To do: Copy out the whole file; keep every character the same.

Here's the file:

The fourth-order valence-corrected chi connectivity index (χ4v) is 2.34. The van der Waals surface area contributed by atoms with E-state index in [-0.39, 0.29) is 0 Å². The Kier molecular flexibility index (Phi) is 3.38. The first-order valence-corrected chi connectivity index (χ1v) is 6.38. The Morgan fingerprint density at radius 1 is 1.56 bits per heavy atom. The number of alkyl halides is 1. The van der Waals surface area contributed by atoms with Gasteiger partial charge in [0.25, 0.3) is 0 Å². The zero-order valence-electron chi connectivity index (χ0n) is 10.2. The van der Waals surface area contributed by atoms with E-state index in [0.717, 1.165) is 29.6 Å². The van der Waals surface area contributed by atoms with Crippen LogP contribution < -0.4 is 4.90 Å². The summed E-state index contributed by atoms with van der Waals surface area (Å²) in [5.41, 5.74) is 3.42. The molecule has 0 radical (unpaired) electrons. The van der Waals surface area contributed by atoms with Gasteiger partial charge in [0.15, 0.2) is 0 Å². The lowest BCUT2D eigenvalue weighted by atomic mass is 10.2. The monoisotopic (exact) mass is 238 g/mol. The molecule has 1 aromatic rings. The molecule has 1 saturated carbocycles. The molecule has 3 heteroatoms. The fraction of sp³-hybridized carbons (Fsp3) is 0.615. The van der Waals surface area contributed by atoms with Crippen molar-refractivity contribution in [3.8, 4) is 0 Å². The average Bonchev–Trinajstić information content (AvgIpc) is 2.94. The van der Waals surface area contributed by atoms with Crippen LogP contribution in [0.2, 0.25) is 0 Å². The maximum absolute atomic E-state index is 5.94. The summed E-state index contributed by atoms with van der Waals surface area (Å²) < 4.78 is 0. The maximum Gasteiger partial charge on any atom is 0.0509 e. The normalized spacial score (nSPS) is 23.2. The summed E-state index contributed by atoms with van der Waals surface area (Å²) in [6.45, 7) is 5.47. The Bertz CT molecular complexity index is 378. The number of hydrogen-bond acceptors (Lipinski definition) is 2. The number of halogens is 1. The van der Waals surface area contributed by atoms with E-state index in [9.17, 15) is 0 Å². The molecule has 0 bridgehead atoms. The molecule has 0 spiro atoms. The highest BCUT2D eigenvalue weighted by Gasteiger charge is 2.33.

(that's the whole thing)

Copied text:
The fourth-order valence-corrected chi connectivity index (χ4v) is 2.34. The van der Waals surface area contributed by atoms with E-state index in [-0.39, 0.29) is 0 Å². The Kier molecular flexibility index (Phi) is 3.38. The first-order valence-corrected chi connectivity index (χ1v) is 6.38. The Morgan fingerprint density at radius 1 is 1.56 bits per heavy atom. The number of alkyl halides is 1. The van der Waals surface area contributed by atoms with Gasteiger partial charge in [0.25, 0.3) is 0 Å². The zero-order valence-electron chi connectivity index (χ0n) is 10.2. The van der Waals surface area contributed by atoms with E-state index in [0.717, 1.165) is 29.6 Å². The van der Waals surface area contributed by atoms with Crippen LogP contribution < -0.4 is 4.90 Å². The summed E-state index contributed by atoms with van der Waals surface area (Å²) in [5.41, 5.74) is 3.42. The molecule has 0 radical (unpaired) electrons. The van der Waals surface area contributed by atoms with Gasteiger partial charge in [0.15, 0.2) is 0 Å². The lowest BCUT2D eigenvalue weighted by atomic mass is 10.2. The monoisotopic (exact) mass is 238 g/mol. The molecule has 1 aromatic rings. The molecule has 1 saturated carbocycles. The molecule has 3 heteroatoms. The fraction of sp³-hybridized carbons (Fsp3) is 0.615. The van der Waals surface area contributed by atoms with Crippen molar-refractivity contribution in [3.8, 4) is 0 Å². The average Bonchev–Trinajstić information content (AvgIpc) is 2.94. The van der Waals surface area contributed by atoms with Crippen LogP contribution in [0.2, 0.25) is 0 Å². The maximum absolute atomic E-state index is 5.94. The summed E-state index contributed by atoms with van der Waals surface area (Å²) < 4.78 is 0. The maximum Gasteiger partial charge on any atom is 0.0509 e. The normalized spacial score (nSPS) is 23.2. The summed E-state index contributed by atoms with van der Waals surface area (Å²) in [6.45, 7) is 5.47. The Bertz CT molecular complexity index is 378. The number of hydrogen-bond acceptors (Lipinski definition) is 2. The number of halogens is 1. The van der Waals surface area contributed by atoms with E-state index in [9.17, 15) is 0 Å². The molecule has 0 bridgehead atoms. The molecule has 0 spiro atoms. The highest BCUT2D eigenvalue weighted by Gasteiger charge is 2.33.